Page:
WASHINGTON – A new collection of research shows that despite the myths surrounding black student behavior, poverty and severity of the offense have very little to do with the rate black students are suspended from school.
Rather, the studies point a finger in another direction: the implicit bias perpetrated by school officials.
The Discipline Disparities Research-to-Practice Collaborative, a group of researchers, educators, advocates, and policy analysts funded by the Atlantic Philanthropies and the Open Society Foundations, compiled the research on school discipline.
Tiffany Austin was just hoping to get back into shape after a car accident and, like so many others, went to her local Richmond, Calif., Planet Fitness in hopes of working it out ... only to be told by an employee that she was "intimidating" others, according to KTVU.
That's right. Austin was allegedly told by one of the branch's staff members that her toned body was intimidating other gymgoers and was asked to put on a baggier gym-issued shirt over her more flattering workout gear.
"We've had some complaints you're intimidating people with your toned body. So can you put on a shirt?" the staffer said, according to the news station. Shrugging it off – although she didn't see the issue with her crop top – Austin amicably agreed to put on a shirt.
Reflections on the historic U.S. civil rights era often conjure up images of the grandeur-scale marches during the 60's era, restaurant sit-ins and civic uprising that played its role in advancing black America and cultivating support. Today, experts say the temperament of black activism is comparable, but takes place in digital spaces where young African-Americans share stories and invoke conversation about their struggles with friends and strangers.
Social media has become the tool of choice for African Americans who are rallying support and a newfound understanding to their causes by spreading messages through their networks and watching them go viral. Twitter, YouTube, and most recently Tumblr, have become a popular springboard for young "activists," even though some reject the label.
Several black students at Harvard University became the most recent topic in the national spotlight with their "I, Too, Am Harvard" campaign. On Tumblr, the students can be seen in photos individually holding boards with various quotes and statements to draw awareness.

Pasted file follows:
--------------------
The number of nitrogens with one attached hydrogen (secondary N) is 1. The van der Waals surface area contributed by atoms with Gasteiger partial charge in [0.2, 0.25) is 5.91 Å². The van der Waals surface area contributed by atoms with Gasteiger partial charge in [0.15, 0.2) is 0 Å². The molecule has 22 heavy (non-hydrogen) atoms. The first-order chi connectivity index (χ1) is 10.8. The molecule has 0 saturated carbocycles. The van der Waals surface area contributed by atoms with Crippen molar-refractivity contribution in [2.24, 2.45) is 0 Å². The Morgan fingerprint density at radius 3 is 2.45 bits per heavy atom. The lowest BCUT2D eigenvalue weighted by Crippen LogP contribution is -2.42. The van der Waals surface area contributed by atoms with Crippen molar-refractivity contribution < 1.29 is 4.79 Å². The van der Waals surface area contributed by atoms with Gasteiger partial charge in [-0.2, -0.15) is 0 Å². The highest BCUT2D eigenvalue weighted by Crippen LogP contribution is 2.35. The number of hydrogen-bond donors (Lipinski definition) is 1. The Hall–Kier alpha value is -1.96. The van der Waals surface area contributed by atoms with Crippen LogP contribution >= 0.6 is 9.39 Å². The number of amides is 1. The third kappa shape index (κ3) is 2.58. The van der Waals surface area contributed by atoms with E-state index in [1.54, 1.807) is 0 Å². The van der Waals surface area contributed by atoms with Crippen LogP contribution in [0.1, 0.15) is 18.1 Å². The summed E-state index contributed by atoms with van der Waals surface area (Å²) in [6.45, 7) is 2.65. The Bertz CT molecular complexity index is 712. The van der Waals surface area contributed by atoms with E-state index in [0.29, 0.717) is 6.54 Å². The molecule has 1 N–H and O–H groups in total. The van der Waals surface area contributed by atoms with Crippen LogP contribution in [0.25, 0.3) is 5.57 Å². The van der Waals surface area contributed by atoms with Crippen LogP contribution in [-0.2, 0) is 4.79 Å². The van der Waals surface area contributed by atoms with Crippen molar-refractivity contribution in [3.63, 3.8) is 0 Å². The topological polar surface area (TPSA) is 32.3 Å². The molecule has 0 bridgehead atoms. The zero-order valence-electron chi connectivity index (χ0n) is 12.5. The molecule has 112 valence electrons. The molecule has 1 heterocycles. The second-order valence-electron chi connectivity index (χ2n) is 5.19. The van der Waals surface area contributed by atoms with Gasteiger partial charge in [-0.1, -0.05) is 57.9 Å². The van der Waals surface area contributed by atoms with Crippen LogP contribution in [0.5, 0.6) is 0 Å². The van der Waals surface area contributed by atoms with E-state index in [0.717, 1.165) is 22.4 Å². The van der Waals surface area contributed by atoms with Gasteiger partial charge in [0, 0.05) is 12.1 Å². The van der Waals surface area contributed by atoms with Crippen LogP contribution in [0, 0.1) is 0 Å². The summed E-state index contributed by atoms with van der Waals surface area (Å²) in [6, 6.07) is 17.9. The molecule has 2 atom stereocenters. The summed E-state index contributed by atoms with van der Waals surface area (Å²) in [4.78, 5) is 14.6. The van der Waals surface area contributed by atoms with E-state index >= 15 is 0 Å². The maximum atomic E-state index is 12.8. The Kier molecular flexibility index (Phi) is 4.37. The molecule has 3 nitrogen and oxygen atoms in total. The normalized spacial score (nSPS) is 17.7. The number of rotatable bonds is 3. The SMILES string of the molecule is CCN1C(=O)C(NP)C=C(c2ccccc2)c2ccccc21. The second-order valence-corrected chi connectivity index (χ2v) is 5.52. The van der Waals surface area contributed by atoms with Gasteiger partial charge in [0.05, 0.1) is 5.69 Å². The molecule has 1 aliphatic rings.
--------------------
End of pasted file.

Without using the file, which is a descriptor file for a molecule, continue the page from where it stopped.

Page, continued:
On Tuesday, President Obama awarded 24 minority U.S. soldiers, who collectively served in three of the nation's wars and were never rewarded for their courage, with the Medal of Honor, reports the Associated Press.
Only three of the 24 were alive for President Barack Obama to drape the medals and ribbons around their necks; the others were awarded the honor posthumously.
"Today we have the chance to set the record straight," Obama said. "No nation is perfect, but here in America we confront our imperfections and face a sometimes painful past, including the truth that some of these soldiers fought and died for a country that did not always see them as equal."
Phil Jensen, a Republican state senator from South Dakota, has raised eyebrows with some of his recent remarks about the rights of businesses to be prejudiced on the issue of race.
According to the Rapid City Journal, Jensen doesn't see a problem with people refusing to serve someone because they're black.
"If someone was a member of the Ku Klux Klan, and they were running a little bakery for instance, the majority of us would find it detestable that they refuse to serve blacks, and guess what? In a matter of weeks or so that business would shut down because no one is going to patronize them," Jensen told the Journal.
As the nation's trillion-dollar student debt continues to rise, a new analysis of public higher education's funding finds dwindling state support is the key factor driving rising tuition costs and deepening student debt. According to Demos, a public policy organization advocating economic opportunity and inclusive democracy, over the last two decades, state support for higher education funding shifted to a new paradigm.
As government support of higher education dwindled, public institutions raised tuition costs to recover those lost funds. These increases occurred at both four-year and two-year public institutions. And in that process, families were handed a larger financial burden to fund their children's college education.
"The shift from a collective funding of higher education to one borne increasingly by individuals has come at the very same time that low-and-middle-income households experienced stagnant or declining household income," the report says.
Keeping your blood pressure, blood sugar and cholesterol in check reduces the risk of developing kidney disease or kidney failure.
Some loss of kidney function occurs naturally over time, usually after age 60. For African Americans, the leading cause of kidney disease or kidney failure is not old age; it is having high blood pressure or diabetes.
Any of the three problems can exist initially (when it is easier to treat) without any outward symptoms. In addition, all three of them can kill you.